IUY Weekly Journal Vol.2 No.38 – April 3 – 9, 2021

Indivisible Upper Yellowstone – Weekly Journal

The Week of Saturday, April 3 through Friday, April 9, 2021 [Vol.2 No.38]

Easter 2021

The Week’s Most Notable

You know it was a quiet week if the most memorable thing about it was that it contained Easter Sunday. The theme of the week, if it could be said there was one, might be “political posturing,” in that all kinds of people, both political parties, the Biden administration, and many organizations didn’t actually do anything except stake out their position, jockey for leverage, bluster, and react to various forms of outrageousness, such as the Matt Gaetz opera buffo, or Mitch McConnell shaking an accusatory “stay out of politics” finger at corporations (his patron base). We are at that stage, particularly with legislation, where politicians profess one position or another while everybody knows they are trying to leverage their vote against some kind of reward, and that their final position might be quite different. This is particularly true of Sen. Joe Manchin (D-WV) whose policy waffles reflect the magnitude of his key vote in the Senate. In general, the media can’t or refuses to report the underlying dynamics, which are effectively only important in the Democratic caucus, preferring to stick with the GOP versus Dems faux drama. It’s like the eternal confusion over what legislation can and cannot be passed by budget reconciliation. Incidentally or not, the Senate parliamentarian just ruled that the Democrats are not limited to one budget reconciliation bill per year. Now the Democrats are faced with options: create new budget reconciliation bills and/or jigger the filibuster rules – either of which will require Manchin and his ilk to, eventually, acquiesce.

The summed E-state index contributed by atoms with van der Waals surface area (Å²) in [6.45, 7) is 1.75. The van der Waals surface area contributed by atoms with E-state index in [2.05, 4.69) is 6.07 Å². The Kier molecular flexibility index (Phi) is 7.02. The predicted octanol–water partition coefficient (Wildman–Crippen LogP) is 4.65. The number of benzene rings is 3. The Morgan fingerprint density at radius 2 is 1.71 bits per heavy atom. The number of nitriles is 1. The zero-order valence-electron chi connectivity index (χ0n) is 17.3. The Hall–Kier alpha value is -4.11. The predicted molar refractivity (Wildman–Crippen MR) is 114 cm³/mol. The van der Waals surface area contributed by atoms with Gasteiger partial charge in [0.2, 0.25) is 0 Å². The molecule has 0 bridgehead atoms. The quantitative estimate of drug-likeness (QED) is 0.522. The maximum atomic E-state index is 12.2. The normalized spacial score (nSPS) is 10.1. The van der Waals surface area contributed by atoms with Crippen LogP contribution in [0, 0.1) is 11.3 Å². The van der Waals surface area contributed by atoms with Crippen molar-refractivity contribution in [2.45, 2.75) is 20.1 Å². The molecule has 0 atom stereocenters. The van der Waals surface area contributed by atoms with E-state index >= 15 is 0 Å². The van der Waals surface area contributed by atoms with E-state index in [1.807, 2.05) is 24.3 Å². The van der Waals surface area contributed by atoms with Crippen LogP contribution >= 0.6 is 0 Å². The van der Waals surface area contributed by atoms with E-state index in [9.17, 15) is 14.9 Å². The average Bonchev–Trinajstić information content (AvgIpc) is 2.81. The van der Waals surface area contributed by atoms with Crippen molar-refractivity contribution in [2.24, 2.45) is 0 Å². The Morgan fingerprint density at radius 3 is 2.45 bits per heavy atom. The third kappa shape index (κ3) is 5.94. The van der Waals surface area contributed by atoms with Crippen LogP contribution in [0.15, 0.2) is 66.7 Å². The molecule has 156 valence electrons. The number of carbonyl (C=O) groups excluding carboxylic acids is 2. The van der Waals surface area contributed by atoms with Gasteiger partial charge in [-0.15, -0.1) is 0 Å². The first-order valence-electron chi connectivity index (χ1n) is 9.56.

The COVID-19 race hits record pace, which is to say that U.S. vaccinations hit a record of more than 4 million in a single day, while the number of new cases increased in more than 12 states, with the U.S. total heading back up to 80,000 – 90,000 a day. While a “Fourth Wave” of the virus, fueled by more lethal COVID-19 variants, is easily identifiable in Europe, in the U.S. the achievement of vaccinating more than 60% of the most vulnerable age group, 60+ years old, just might prevent a new peak of hospitalizations and deaths. Hope for the best; get vaccinated; support mitigation.